Image source: Pictures of Money via Flickr.

Dividend stocks are the lifeblood of great portfolios. Dividends not only pad your wallet and help buoy your portfolio during downturns, but they also act as beacons to draw your attention to well-run companies. Think about it: A company wouldn't share its profits with investors if its long-term outlook wasn't rock-solid.

One dividend stock to rule them all
However, more than 3,000 stocks have paid a dividend over the past year, making the process of choosing one quite difficult -- unless, of course, we're talking about the one dividend stock to rule them all: Johnson & Johnson (NYSE:JNJ).

Why is Johnson & Johnson a no-brainer dividend stock to consider buying? To start with, how about its practically unparalleled healthcare diversification!

Johnson & Johnson is comprised of three operating segments -- consumer healthcare products, medical devices, and pharmaceuticals -- with each serving a critical role.

J&J's formula for success
The consumer healthcare products segment, which includes brand-name juggernauts such as Tylenol, Band-Aid, Listerine, and Aveeno, offers the slowest growth rate, but delivers the most predictable and consistent cash flow. Because a number of J&J's consumer products offer inelastic demand, meaning they'll be bought at a fairly stable rate regardless of whether we're in a growing or slowing economy, the company is able to raise its prices to at least match the current rate of inflation.

Johnson & Johnson's medical device segment has recently been growing at a slower pace than its historical average, largely because competition around the globe has increased. But, you won't find any worries here because J&J's globally diversified device business should benefit from an aging population domestically and abroad. This is a long-tail growth opportunity that shareholders can wait to see develop thanks to J&J's consumer products cash flow and its rapidly growing pharmaceutical segment.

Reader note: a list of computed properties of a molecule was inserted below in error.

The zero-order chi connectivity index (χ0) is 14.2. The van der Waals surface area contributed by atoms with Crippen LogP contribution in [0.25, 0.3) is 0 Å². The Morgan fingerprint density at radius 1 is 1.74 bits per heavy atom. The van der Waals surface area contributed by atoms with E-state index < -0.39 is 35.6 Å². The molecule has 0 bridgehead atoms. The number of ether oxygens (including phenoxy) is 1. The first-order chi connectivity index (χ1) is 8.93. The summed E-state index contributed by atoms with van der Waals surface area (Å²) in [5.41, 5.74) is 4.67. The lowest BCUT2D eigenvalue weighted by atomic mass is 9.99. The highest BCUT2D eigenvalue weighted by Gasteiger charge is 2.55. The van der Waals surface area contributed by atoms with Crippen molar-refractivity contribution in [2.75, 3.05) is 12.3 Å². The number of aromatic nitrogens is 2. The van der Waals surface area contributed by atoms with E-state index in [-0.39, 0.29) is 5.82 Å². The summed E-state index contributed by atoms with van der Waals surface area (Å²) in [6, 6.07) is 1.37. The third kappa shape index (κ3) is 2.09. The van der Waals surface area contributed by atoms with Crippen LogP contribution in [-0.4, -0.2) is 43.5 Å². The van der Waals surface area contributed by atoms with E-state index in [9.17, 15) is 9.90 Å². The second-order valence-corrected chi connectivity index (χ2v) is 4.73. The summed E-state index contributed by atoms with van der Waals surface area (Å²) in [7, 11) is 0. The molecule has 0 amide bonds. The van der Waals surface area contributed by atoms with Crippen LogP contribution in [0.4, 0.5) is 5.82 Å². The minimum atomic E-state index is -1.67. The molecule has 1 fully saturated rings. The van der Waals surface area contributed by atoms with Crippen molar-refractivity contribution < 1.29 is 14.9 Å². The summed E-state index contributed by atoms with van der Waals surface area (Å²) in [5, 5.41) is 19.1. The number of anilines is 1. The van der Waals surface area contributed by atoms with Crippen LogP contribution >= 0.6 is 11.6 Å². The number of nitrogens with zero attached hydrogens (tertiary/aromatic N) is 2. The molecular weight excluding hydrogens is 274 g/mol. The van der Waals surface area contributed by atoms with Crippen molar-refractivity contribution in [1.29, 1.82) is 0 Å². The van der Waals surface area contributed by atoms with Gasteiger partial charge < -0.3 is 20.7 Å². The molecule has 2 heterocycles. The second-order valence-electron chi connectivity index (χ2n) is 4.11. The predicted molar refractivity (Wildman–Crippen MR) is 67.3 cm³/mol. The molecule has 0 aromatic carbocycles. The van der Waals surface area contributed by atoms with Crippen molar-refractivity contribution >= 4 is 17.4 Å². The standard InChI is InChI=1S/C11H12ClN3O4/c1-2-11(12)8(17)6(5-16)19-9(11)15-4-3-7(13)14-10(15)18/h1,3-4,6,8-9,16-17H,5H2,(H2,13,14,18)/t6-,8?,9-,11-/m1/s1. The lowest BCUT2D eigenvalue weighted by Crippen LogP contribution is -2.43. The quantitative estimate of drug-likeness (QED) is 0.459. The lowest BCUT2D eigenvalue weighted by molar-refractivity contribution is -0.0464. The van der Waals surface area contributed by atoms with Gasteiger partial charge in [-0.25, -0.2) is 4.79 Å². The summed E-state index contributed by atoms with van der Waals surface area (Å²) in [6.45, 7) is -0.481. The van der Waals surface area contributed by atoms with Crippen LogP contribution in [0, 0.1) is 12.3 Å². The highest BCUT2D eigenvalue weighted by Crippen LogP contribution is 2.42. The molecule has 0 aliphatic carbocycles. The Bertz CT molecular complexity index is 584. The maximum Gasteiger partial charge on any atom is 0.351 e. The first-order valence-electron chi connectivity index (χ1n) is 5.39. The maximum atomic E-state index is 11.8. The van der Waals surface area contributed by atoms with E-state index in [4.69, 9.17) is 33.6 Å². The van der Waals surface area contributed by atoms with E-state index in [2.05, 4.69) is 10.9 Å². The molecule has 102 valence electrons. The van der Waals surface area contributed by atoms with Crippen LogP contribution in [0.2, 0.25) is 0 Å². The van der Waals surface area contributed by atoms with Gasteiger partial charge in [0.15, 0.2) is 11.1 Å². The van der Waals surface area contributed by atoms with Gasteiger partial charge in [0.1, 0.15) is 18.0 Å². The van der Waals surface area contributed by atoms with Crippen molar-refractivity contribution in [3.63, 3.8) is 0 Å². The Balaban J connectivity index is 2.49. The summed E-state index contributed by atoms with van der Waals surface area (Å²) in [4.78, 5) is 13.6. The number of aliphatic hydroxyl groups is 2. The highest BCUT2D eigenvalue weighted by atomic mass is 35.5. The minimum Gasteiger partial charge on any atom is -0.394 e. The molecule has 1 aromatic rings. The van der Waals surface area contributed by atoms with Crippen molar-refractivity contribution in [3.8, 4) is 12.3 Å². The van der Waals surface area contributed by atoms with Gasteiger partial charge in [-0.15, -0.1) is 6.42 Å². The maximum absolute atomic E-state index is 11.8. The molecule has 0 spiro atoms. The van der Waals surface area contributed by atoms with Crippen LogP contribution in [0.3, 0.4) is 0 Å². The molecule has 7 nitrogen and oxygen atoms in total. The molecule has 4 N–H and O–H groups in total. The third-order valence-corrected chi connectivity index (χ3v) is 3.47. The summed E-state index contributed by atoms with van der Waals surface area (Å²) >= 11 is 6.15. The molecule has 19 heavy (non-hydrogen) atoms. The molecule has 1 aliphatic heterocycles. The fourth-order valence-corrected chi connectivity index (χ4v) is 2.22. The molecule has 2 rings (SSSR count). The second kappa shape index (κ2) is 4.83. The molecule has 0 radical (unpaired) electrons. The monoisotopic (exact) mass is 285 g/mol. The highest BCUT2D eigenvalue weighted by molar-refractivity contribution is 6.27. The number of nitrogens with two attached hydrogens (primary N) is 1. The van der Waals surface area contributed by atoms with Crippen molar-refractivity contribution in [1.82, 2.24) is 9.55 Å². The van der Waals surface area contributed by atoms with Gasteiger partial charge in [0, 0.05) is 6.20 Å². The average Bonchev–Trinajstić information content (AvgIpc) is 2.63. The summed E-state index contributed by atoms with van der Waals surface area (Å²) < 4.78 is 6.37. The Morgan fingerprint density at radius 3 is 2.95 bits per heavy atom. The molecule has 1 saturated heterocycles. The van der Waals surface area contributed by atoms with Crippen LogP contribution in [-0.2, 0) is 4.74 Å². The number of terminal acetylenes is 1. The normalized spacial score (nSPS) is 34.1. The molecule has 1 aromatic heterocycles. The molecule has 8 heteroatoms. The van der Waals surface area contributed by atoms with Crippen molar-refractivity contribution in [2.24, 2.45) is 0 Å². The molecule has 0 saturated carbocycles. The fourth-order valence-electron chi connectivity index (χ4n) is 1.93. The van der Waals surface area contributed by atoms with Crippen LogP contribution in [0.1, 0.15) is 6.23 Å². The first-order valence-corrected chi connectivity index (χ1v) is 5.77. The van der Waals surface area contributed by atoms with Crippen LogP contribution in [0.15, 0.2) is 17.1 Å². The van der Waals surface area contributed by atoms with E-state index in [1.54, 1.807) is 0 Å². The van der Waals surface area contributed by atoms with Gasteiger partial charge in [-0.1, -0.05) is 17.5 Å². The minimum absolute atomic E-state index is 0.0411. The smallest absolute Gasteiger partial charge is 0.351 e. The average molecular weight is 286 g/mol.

Finally, J&J relies on its brand-name drug development pipeline to pump up its margins and drive its growth. Between 2009 and 2014, J&J brought 14 new molecular entities to market, seven of which became blockbusters (by definition, drugs that generate $1 billion or more in sales annually). Looking ahead, Johnson & Johnson anticipates filing for FDA approval for 10 expected blockbusters by the end of the decade. Its latest approved drug, Darzalex, a third-line treatment for multiple myeloma, could be the first of many new blockbusters.


Image source: National Cancer Institute.

Putting J&J over the top
But, there's more than just J&J's balanced business model that makes it the premier dividend stock to own.

For instance, J&J is also looking to grow by acquisition. The company is sporting $37 billion in cash and $17 billion in net cash, giving it remarkable flexibility to find the right deals. Purchasing another company is a quick way J&J can boost its profitability and deliver for its shareholders.

Johnson & Johnson is also one of just three U.S. companies that still bears a AAA-credit rating, along with software giant Microsoft and oil juggernaut ExxonMobil. This rating, handed out by Standard & Poor's, implies that J&J's outlook and cash flow leave little doubt that it'll be able to meet its debt obligations.

And, of course, we have Johnson & Johnson's practically unparalleled streak of raising its dividend for 53 straight years. Only 10 of the more than 7,000 publicly listed companies boast longer streaks of raising their payouts. Johnson & Johnson's current dividend yield of 3% handily trumps the average 2% yield of the S&P 500, and its expected payout ratio of 49% in 2015 suggests its streak isn't in danger of ending anytime soon.

Johnson & Johnson is truly the dividend stock to rule them all!

Sean Williams has no material interest in any companies mentioned in this article. You can follow him on CAPS under the screen name TMFUltraLong, track every pick he makes under the screen name TrackUltraLong, and check him out on Twitter, where he goes by the handle @TMFUltraLong.

The Motley Fool owns shares of ExxonMobil. It also recommends Johnson & Johnson. Try any of our Foolish newsletter services free for 30 days. We Fools may not all hold the same opinions, but we all believe that considering a diverse range of insights makes us better investors. The Motley Fool has a disclosure policy.